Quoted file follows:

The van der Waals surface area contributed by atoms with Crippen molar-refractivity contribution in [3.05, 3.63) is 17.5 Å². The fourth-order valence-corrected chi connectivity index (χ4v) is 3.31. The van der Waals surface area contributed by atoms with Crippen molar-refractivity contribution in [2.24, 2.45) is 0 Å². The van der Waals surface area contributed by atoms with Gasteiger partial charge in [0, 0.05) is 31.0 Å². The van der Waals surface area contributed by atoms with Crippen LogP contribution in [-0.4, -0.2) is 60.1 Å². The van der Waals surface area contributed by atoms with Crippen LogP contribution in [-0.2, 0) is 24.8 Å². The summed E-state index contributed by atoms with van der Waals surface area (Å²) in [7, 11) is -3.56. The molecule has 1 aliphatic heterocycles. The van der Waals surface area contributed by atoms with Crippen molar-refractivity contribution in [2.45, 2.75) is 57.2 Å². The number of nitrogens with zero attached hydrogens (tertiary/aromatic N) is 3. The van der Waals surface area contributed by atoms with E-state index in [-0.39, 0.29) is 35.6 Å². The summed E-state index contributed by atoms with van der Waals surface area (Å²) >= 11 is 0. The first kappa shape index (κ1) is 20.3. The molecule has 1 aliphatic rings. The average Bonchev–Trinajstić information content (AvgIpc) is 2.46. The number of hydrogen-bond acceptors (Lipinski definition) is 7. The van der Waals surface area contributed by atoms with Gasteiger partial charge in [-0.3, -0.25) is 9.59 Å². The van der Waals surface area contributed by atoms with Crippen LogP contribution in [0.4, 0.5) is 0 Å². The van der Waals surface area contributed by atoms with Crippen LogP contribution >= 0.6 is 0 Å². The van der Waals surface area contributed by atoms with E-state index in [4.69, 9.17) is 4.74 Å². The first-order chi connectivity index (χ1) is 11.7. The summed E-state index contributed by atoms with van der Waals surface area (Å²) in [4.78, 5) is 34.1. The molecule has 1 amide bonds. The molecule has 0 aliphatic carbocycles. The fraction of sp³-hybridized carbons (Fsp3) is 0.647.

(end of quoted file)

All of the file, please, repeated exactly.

The van der Waals surface area contributed by atoms with Crippen molar-refractivity contribution in [3.05, 3.63) is 17.5 Å². The fourth-order valence-corrected chi connectivity index (χ4v) is 3.31. The van der Waals surface area contributed by atoms with Crippen molar-refractivity contribution in [2.24, 2.45) is 0 Å². The van der Waals surface area contributed by atoms with Gasteiger partial charge in [0, 0.05) is 31.0 Å². The van der Waals surface area contributed by atoms with Crippen LogP contribution in [-0.4, -0.2) is 60.1 Å². The van der Waals surface area contributed by atoms with Crippen LogP contribution in [-0.2, 0) is 24.8 Å². The summed E-state index contributed by atoms with van der Waals surface area (Å²) in [7, 11) is -3.56. The molecule has 1 aliphatic heterocycles. The van der Waals surface area contributed by atoms with Crippen molar-refractivity contribution in [2.45, 2.75) is 57.2 Å². The number of nitrogens with zero attached hydrogens (tertiary/aromatic N) is 3. The van der Waals surface area contributed by atoms with E-state index in [-0.39, 0.29) is 35.6 Å². The summed E-state index contributed by atoms with van der Waals surface area (Å²) >= 11 is 0. The first kappa shape index (κ1) is 20.3. The molecule has 1 aliphatic rings. The average Bonchev–Trinajstić information content (AvgIpc) is 2.46. The number of hydrogen-bond acceptors (Lipinski definition) is 7. The van der Waals surface area contributed by atoms with Gasteiger partial charge in [-0.3, -0.25) is 9.59 Å². The van der Waals surface area contributed by atoms with Crippen LogP contribution in [0.4, 0.5) is 0 Å². The van der Waals surface area contributed by atoms with Crippen LogP contribution >= 0.6 is 0 Å². The van der Waals surface area contributed by atoms with E-state index in [4.69, 9.17) is 4.74 Å². The first-order chi connectivity index (χ1) is 11.7. The summed E-state index contributed by atoms with van der Waals surface area (Å²) in [4.78, 5) is 34.1. The molecule has 1 amide bonds. The molecule has 0 aliphatic carbocycles. The fraction of sp³-hybridized carbons (Fsp3) is 0.647.